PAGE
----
The program in 2000 was quite different than what the Treasury is considering. At the time, the government was running a surplus. Believe it or not, the Treasury’s concern was bond market illiquidity, as there would not be enough bonds outstanding. Today the problem is too many bonds, as the country has presided over 20 years of runaway deficits. The graph shows that Federal debt to GDP was only 60% in 2000.
Which Regional Bank is Next in the Bankruptcy Line?
To help consider which banks may follow First Republic Bank into bankruptcy, assess the year-to-date performance of some large regional banks, courtesy of the Kobeissi Letter:
US Regional Bank Stock Performance This Year:
- HomeStreet, $HMST: -75%
- PacWest, $PACW: -71%
- Metropolitan Bank, $MCB: -64%
- Zions Bank, $ZION: -51%
- Western Alliance, $WAL: -47%
- KeyCorp, $KEY: -45%
- HarborOne, $HONE: -39%
- Valley National, $VLY: -35%
- Truist, $TFC: -33%
- Citizens Financial, $CFG: -32%
To better appreciate banking and why some regional banks are at risk, we just published Bank Stocks: Do the Rewards Warrant the Risks?
The article’s graph below shows that bank assets have less than 10% of an equity cushion in the aggregate. This means that if a bank’s assets lose more than 10% of their value, it is effectively bankrupt. Fortunately, banks do not recognize losses on most assets unless they sell them. This is where the rubber is currently hitting the road. As deposits shift from regional banks to larger banks or money market funds, banks must sell assets. In doing so, they must recognize crippling losses which can completely erase the equity cushion and force an FDIC takeover.
As we share in the article:
Many banks require cash to replace deposits. As such, they have options. They can raise new deposits, which entails paying customers over 4% versus the paltry near 0% they currently pay depositors. Or they can sell assets. A collective leverage ratio of 10 to 1 means it only takes a 10% loss on a bank’s assets to wipe out its equity cushion. Risk-free U.S. Treasury notes and mortgages lost about 20% of their value in 2022. Since getting new deposits was not feasible for Silicon Valley Bank, it had to sell assets and recognize losses more significant than its equity cushion.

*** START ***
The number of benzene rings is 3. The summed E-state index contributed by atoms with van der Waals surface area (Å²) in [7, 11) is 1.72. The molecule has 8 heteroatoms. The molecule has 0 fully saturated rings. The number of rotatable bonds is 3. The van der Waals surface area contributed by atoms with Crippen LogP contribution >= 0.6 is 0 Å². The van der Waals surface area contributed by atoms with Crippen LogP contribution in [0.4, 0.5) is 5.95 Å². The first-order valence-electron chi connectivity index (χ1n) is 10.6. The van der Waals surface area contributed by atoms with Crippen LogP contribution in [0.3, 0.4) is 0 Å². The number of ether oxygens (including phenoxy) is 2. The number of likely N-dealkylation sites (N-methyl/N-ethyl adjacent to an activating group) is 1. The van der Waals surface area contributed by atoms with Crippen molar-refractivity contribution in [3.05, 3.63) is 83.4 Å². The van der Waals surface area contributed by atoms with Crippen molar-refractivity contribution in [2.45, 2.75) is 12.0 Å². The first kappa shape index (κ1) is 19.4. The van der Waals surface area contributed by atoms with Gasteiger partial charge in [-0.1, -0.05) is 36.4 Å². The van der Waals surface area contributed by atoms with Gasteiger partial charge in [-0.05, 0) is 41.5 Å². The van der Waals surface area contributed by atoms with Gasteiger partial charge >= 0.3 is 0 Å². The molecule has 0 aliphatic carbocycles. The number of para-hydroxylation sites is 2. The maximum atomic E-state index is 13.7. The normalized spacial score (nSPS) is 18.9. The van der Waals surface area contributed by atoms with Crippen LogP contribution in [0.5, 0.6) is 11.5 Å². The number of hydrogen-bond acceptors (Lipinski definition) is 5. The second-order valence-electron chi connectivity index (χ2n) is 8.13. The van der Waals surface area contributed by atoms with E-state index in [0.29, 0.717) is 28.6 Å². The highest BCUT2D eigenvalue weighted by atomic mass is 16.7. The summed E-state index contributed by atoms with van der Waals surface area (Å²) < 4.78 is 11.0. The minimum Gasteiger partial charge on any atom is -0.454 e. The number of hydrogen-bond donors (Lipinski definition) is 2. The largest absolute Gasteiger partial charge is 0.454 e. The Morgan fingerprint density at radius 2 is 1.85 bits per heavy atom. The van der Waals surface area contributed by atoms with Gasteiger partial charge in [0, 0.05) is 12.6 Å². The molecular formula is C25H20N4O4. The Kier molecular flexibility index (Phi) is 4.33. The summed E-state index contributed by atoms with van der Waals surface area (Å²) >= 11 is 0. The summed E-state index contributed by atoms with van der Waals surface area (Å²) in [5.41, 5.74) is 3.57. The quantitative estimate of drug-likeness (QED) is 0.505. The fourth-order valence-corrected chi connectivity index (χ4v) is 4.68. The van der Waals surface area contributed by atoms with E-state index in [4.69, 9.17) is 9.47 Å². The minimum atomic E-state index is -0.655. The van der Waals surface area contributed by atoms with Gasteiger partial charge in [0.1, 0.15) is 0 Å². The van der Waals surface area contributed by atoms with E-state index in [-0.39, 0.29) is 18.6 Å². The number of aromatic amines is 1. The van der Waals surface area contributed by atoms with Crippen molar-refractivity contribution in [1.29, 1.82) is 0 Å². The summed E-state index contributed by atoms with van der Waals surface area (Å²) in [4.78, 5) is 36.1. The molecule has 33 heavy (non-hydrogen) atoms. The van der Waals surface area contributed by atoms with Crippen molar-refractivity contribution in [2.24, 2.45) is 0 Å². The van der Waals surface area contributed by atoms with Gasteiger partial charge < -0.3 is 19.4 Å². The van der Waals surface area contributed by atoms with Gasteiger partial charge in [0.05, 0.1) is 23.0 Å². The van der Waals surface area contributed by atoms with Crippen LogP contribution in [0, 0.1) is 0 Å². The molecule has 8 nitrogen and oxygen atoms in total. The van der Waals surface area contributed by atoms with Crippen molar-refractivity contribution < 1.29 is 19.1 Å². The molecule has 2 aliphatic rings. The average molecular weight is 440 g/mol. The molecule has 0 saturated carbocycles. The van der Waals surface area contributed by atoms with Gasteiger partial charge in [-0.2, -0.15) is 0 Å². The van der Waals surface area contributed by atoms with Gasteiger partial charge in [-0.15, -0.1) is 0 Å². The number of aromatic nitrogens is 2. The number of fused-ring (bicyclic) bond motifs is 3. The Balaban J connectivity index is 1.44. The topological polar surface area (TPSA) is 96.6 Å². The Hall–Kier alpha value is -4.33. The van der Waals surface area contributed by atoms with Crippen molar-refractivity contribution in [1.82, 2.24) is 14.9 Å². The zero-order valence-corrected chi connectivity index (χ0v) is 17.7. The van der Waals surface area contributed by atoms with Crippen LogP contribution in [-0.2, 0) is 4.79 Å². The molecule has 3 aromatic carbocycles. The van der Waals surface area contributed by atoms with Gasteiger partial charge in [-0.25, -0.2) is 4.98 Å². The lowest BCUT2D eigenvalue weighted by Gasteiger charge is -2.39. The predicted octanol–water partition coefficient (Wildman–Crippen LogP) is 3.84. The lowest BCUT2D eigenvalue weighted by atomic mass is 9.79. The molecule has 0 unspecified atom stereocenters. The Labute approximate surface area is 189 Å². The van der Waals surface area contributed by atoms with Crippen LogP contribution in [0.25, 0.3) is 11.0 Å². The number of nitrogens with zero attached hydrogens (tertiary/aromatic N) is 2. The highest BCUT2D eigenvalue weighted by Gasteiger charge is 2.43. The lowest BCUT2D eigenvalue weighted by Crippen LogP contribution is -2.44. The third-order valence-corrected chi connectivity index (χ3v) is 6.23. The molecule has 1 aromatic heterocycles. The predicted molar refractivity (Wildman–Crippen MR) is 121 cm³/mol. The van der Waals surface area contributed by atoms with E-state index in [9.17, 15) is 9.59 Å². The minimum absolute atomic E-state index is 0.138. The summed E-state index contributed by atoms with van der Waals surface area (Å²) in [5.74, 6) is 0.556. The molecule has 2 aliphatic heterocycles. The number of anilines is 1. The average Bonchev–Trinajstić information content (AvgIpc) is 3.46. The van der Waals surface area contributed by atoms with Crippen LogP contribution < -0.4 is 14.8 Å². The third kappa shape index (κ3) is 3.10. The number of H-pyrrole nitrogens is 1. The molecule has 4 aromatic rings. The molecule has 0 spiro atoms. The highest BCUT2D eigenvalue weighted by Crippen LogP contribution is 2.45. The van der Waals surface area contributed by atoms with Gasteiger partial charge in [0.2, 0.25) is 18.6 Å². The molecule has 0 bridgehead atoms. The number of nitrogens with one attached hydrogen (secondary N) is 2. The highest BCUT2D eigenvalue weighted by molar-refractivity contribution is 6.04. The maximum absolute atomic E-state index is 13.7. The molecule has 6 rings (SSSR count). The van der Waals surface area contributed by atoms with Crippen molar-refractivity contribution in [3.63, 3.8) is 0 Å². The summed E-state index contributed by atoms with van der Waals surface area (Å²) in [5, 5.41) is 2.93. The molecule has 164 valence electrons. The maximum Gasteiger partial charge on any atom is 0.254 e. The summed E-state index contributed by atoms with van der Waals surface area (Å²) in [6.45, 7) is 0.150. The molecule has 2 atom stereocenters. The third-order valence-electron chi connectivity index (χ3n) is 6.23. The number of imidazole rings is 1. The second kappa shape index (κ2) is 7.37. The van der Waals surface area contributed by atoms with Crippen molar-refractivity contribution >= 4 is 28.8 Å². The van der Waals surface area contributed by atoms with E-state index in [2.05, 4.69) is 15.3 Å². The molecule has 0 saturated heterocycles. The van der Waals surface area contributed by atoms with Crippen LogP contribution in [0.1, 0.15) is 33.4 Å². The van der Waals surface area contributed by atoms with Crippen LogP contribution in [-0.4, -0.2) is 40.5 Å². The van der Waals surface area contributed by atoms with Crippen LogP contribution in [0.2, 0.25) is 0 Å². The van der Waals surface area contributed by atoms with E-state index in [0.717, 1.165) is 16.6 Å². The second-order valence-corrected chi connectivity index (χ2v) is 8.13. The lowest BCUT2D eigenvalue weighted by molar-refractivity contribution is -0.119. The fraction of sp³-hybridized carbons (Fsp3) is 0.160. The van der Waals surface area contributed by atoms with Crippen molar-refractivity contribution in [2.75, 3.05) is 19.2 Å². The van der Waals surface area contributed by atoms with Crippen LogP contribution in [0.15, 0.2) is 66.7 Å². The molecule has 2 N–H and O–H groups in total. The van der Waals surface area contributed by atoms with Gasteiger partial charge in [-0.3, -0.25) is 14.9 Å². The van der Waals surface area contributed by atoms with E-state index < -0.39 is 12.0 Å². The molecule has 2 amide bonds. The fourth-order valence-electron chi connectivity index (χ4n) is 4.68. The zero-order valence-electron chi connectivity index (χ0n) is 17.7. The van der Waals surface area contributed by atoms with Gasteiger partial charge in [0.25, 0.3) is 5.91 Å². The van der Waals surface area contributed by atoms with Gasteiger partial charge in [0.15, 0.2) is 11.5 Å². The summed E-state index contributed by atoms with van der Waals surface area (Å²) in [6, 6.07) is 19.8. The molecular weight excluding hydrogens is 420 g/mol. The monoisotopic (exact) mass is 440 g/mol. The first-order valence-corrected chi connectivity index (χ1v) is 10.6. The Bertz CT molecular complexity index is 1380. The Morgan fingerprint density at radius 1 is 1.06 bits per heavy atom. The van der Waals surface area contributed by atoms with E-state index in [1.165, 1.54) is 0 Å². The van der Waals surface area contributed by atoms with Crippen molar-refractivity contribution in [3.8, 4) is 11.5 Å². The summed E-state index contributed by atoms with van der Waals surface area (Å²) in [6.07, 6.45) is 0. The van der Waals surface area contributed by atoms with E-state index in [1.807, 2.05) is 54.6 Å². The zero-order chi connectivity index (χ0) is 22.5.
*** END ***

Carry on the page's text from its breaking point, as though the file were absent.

ADP Highlights Strong Jobs Market
Wednesday’s strong ADP report was at odds with Tuesday’s weaker JOLTs report. ADP shows the economy added 296k jobs in April, more than two times March’s figure and expectations. Further, it was the largest gain since July. Once again, leisure and hospitality jobs are the fastest growing sector, accounting for half of the job growth.
While job growth continues, wage growth normalizes. Per the quote from the report and commentary from ADP’s Chief Economist:
Pay growth continued its nearly year-long slowdown. Job changers in particular saw a dramatic decline, with pay slowing from 14.2 percent growth to 13.2 percent, the slowest pace of growth since November 2021.